A Turkish seismic survey vessel, whose research in a disputed area of the eastern Mediterranean has been at the heart of a weeks-long standoff between Ankara and Athens, has returned to waters near southern Turkey – a move Greece said was a positive first step in easing tensions over offshore natural resources.
But Turkish Defence Minister Hulusi Akar played down the significance of the move, saying the ship had returned to shore as part of scheduled plans and insisted it did not mean Ankara was “giving up our rights there”.
“There will be planned movements backwards and forwards,” Akar told state news agency Anadolu in Antalya, southern Turkey, on Sunday.
Neighbours and NATO allies Turkey and Greece have overlapping claims to continental shelves and rights to potential energy resources in the eastern Mediterranean. Tensions flared last month after Ankara sent Oruc Reis to map out possible oil and gas drilling prospects in waters claimed by Greece, Cyprus and Turkey.
Turkey’s navy had issued an advisory earlier this month saying the vessel would continue operations in the area until September 12. Foreign Minister Mevlut Cavusoglu had said it would continue exploratory operations for longer but no extension to the advisory was issued as of noon.
Refinitiv ship tracking data showed Oruc Reis, along with two accompanying naval vessels, returned to a location just off the coast of Antalya.
The move was welcomed by Greek Prime Minister Kyriakos Mitsotakis on Sunday.
“The return of Oruc Reis is a positive first step, I hope there will be continuity. We want to talk with Turkey but in a climate without provocations,” he told reporters in Thessaloniki.
Ankara faces potential sanctions from the European Union, which fully supports member states Greece and Cyprus, over the dispute. But many states, including Germany, want to defuse the stand-off through dialogue.
“A sanctions list exists as an option [against Turkey]. Our desire is not to see it implemented but it will be done if we see that the other side is not returning to the path of logic,” Mitsotakis said.
The dispute over potential oil and gas reserves triggered a military build-up in the eastern Mediterranean, with Turkey and Greece both dispatching warships to the area and conducting military exercises to assert their claims.
Turkey has repeatedly said it is open to solving issues with Greece through dialogue but publicly rejected any conditions, including Oruc Reis halting operations, before negotiations.
“If there are those who set preconditions for Turkey, we have preconditions too and these preconditions need to be met,” Cavusoglu said during a news conference on Saturday, without elaborating.
Earlier in September, Mitsotakis said his country would only start talks with Turkey to resolve conflicting claims once Turkish “provocations” ceased.
Akar said Turkey supports peace and dialogue “if our wishes and demands are fulfilled”.
Turkey rejects EU criticism and says the bloc should remain impartial in the dispute, arguing the waters where exploratory natural gas drilling was being conducted were part of its Turkish continental shelf.
Turkey says it has a legitimate claim over the area in the eastern Mediterranean. There is no agreement between Greece and Turkey delimiting their continental shelves, while Turkey disputes any claims by Cyprus, with which it has no diplomatic relations.
Cyprus was split in a Turkish invasion in 1974 triggered by a brief Greek-inspired coup. Its internationally recognised Greek Cypriot government represents the whole island in the European Union, though its authority is effectively contained to the southern part. North Cyprus is an unrecognised Turkish Cypriot state recognised only by Ankara.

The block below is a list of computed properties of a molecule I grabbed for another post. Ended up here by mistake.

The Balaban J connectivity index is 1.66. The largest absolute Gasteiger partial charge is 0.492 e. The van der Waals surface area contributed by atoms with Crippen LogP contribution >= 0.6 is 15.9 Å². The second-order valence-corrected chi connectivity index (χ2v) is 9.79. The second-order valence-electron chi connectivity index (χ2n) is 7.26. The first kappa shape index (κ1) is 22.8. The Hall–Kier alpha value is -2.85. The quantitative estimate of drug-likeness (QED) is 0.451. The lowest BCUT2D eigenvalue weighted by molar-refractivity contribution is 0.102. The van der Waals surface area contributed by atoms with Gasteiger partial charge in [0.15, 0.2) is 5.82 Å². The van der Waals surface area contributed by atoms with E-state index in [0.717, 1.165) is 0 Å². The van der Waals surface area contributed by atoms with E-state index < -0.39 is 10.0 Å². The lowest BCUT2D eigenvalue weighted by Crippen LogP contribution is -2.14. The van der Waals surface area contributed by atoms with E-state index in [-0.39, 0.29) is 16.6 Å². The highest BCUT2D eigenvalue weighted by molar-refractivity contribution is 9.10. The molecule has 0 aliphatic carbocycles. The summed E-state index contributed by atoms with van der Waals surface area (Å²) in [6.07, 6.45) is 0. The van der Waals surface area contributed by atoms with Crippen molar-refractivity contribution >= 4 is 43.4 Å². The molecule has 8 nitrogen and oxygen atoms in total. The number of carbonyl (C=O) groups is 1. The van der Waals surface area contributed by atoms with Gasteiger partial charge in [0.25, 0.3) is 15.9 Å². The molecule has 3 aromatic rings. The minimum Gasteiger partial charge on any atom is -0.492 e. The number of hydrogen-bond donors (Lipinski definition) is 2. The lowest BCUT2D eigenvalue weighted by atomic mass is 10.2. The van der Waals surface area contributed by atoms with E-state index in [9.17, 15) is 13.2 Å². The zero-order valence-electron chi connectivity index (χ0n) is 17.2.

James Ker-Lindsay, a professor at the London School of Economics, said at the heart of the dispute is a 1924 maritime accord agreement between Turkey and Greece that is now outdated. He said Turkey is claiming one tiny Greek island is cutting off its access to vast gas resources.
“It’s an incredibly complex problem. A hundred years ago the two sorted out their borders but times have changed. International law was in a very different place, you couldn’t explore deep waters. But with technology we’ve now been able to,” he told Al Jazeera.
Amid the tension, Mitsotakis on Saturday announced a “robust” arms purchase programme and an overhaul of the country’s military.
In a keynote address in Thessaloniki, he said Greece would acquire 18 French-made Rafale warplanes, four multipurpose frigates, and four navy helicopters, while also recruiting 15,000 new troops and pouring resources into the national arms industry and cyberattack defence. New anti-tank weapons, navy torpedoes and air force missiles will also be secured, he added.
Mitsotakis is believed to have hammered out the programme after talks with French President Emmanuel Macron during a southern European leaders summit in Corsica this week. France has strongly backed Greece in its burgeoning showdown with Turkey, as well as Cyprus.
Meanwhile, Turkish President Recep Tayyip Erdogan on Saturday took aim at Macron following French criticism of Turkish maritime activities in the eastern Mediterranean, as tensions between the NATO allies continue to escalate.
“You will have many more problems with me,” Erdogan said in a televised speech in Istanbul. “Don’t mess with the Turkish people. Don’t mess with Turkey.”
Separately on Saturday, US Secretary of State Mike Pompeo called for a diplomatic solution to the dispute between Greece and Turkey, saying continuing military tensions between the NATO allies only serve the alliance’s enemies.
“Increased military tensions help no one but adversaries who would like to see division in transatlantic unity,” Pompeo said after talks in Nicosia with Cypriot President Nicos Anastasiades.